Overview and details of the sessions of this Conference. Please select a date or location to show only sessions at that day or location. Please select a single session for detailed view (with abstracts and downloads if available).
Please note that all times are shown in the time zone of the conference. The current conference time is: 18th May 2022, 05:08:53am BST
1HydroSciences Montpellier, University of Montpellier, CNRS, IRD, Montpellier, France; 2French Geological Survey (BRGM), Water, Environment, Process and Analyses Division, Orléans, France; 3France LGEI (Laboratoire de Génie de l’Environnement Industriel), Institut Mines-Télécom Alès, Alès, France; 4MINES ParisTech, PSL University, Centre de Géosciences, Fontainebleau, France
Passive and semi-passive treatment systems show great potential to treat AMD originating from abandoned mines. The aim of this study was to determine iron and arsenic removal yields of two field treatment devices, which were designed to optimize natural process of bio-oxidation and co-precipitation to clean-up mine waste water. Almost one year of monitoring showed efficiency and stability of the treatment under environmental and operational variations. Using assisted aeration and bacterial support in the devices, average arsenic and iron removals of 67% and 43% were achieved. Additional steps will be considered to reach water quality and sludge disposal requirements.
10:15am - 10:40am
Performance Of The Hybrid Linear Flow Channel Reactor: Effect Of Reactors In Series For Enhanced Biological Sulphate Reduction And Sulphur Recovery
Tynan Steven Marais1, Rob John Huddy1, Rob Paul van Hille2, Susan Therese Largier Harrison1
1University of Cape Town, South Africa; 2Moss Group
Acid rock drainage (ARD) is a global crisis that will have long-lasting environmental consequences. The application of semi-passive biological sulfate reduction (BSR) is a potential solution for the remediation of persistent low-volume ARD effluents. However, major challenges of BSR, including slow reaction kinetics and management of the generated sulfide, still need to be addressed. The development of a hybrid Linear Flow Channel Reactor (LFCR) has shown promise for remediation of sulfate-rich effluents. In this study, the operation of two hybrid LFCRs connected as a dual reactor system was assessed for the improved removal of residual sulfide and COD.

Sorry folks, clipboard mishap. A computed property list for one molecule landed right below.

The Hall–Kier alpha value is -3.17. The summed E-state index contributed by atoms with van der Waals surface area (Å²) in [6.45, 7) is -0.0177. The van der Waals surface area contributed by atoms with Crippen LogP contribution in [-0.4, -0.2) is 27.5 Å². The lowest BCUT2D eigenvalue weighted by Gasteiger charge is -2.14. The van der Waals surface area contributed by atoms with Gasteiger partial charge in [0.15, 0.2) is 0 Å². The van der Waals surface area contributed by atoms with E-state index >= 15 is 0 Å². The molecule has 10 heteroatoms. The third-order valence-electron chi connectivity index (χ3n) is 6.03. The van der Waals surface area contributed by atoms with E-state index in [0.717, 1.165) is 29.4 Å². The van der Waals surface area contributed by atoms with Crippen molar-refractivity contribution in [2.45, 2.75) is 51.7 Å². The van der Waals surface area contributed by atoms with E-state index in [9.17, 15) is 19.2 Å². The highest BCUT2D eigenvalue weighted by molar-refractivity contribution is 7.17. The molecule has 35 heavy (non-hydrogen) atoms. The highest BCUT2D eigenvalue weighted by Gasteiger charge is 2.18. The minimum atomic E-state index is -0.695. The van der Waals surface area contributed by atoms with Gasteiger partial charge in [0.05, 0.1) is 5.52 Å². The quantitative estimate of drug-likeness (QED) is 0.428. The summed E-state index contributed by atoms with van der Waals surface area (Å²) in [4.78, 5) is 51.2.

10:40am - 11:05am
Saline Pit Lakes – What Biodiversity Values Can They Offer At Closure And Beyond?
Mark Lund, Melanie Blanchette
Mine Water and Environment Research Centre, Edith Cowan University, Australia
Closure of saline pit lakes is problematic as they are considered to have few prospects for future uses. In 2019, we assessed limnology and biodiversity of a two saline pit lakes (≈3.2-10.5 mS cm-1) from each of Australia’s main coal regions (Hunter Valley and Bowen Basin), one of which was rehabilitated.
Quarterly concentrations of nutrients, metal/metalloids and major ions were measured top and bottom with physico-chemical profiles throughout the water column. Aquatic biodiversity was assessed through macroinvertebrates, diatoms, and plankton communities.
Lakes were temperature but not salinity stratified and had limited metal/metalloid concentrations of concern. Salinity did not appear to limit biodiversity.
11:05am - 11:30am
Recharge-driven Underground Dewatering And Post-closure Groundwater Recovery
Lisheen Mine, located in Tipperary, Ireland, was operational between 1999 and 2015. Through most of mine life, dewatering rates were typically within a seasonal range of 60 to 90 MLD, and rapidly changed with precipitation, which reflected the low storage of the limestone bedrock. After closure, groundwater levels in the mine workings rose over 120 m in the first three months, further demonstrating the low storage of the bedrock. Full recovery of the workings was confirmed in early 2018, 2 years after closure, when the natural seasonal variation in groundwater levels had re-established.
11:30am - 11:55am
Finite-element Modelling Approach To Study Flow Processes During Groundwater Rebound In Abandoned Underground Hard Coal Mines
Timo Kessler, Maria-Theresia Schafmeister
University of Greifswald, Germany
Groundwater rebound is one of the key challenges for the renaturation of underground mines. Numerical models can support the computation of rebound curves and the identification of long-term groundwater levels after steady-state conditions are reached. The present finite-element model case was to test the combination of different flow types and parameter configurations inside mine workings in order to optimally represent the flow patterns in cavity volumes and fractured rock masses. The approach may be an alternative to common pond-and-pipe models, particularly, if estimated cavity volumes of mine workings are uncertain or if groundwater levels in the surroundings are precarious.